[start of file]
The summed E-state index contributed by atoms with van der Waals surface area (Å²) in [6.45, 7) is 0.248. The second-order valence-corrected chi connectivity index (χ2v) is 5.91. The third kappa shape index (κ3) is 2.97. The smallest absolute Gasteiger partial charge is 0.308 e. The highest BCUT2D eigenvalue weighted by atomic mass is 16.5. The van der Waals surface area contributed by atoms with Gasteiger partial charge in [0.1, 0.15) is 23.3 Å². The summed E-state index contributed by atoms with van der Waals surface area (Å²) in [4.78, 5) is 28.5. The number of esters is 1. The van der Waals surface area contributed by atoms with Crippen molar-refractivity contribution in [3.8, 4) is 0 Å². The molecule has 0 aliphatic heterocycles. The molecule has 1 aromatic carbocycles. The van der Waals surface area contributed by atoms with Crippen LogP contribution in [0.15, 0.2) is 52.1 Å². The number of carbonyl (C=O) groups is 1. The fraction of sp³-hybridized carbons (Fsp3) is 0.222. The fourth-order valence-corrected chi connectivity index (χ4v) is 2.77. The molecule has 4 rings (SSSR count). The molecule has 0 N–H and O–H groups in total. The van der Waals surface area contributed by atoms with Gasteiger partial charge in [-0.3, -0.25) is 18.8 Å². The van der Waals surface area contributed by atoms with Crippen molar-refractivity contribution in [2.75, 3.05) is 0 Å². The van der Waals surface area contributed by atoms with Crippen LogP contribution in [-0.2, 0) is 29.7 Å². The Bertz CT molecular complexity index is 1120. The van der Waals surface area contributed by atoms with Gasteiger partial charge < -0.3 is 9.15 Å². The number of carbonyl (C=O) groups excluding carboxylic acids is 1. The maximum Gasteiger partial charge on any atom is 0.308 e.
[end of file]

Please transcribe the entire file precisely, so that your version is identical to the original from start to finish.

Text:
The summed E-state index contributed by atoms with van der Waals surface area (Å²) in [6.45, 7) is 0.248. The second-order valence-corrected chi connectivity index (χ2v) is 5.91. The third kappa shape index (κ3) is 2.97. The smallest absolute Gasteiger partial charge is 0.308 e. The highest BCUT2D eigenvalue weighted by atomic mass is 16.5. The van der Waals surface area contributed by atoms with Gasteiger partial charge in [0.1, 0.15) is 23.3 Å². The summed E-state index contributed by atoms with van der Waals surface area (Å²) in [4.78, 5) is 28.5. The number of esters is 1. The van der Waals surface area contributed by atoms with Crippen molar-refractivity contribution in [3.8, 4) is 0 Å². The molecule has 0 aliphatic heterocycles. The molecule has 1 aromatic carbocycles. The van der Waals surface area contributed by atoms with Crippen LogP contribution in [0.15, 0.2) is 52.1 Å². The number of carbonyl (C=O) groups is 1. The fraction of sp³-hybridized carbons (Fsp3) is 0.222. The fourth-order valence-corrected chi connectivity index (χ4v) is 2.77. The molecule has 4 rings (SSSR count). The molecule has 0 N–H and O–H groups in total. The van der Waals surface area contributed by atoms with Gasteiger partial charge in [-0.3, -0.25) is 18.8 Å². The van der Waals surface area contributed by atoms with Crippen molar-refractivity contribution in [2.75, 3.05) is 0 Å². The van der Waals surface area contributed by atoms with Crippen LogP contribution in [-0.2, 0) is 29.7 Å². The Bertz CT molecular complexity index is 1120. The van der Waals surface area contributed by atoms with Gasteiger partial charge < -0.3 is 9.15 Å². The number of carbonyl (C=O) groups excluding carboxylic acids is 1. The maximum Gasteiger partial charge on any atom is 0.308 e.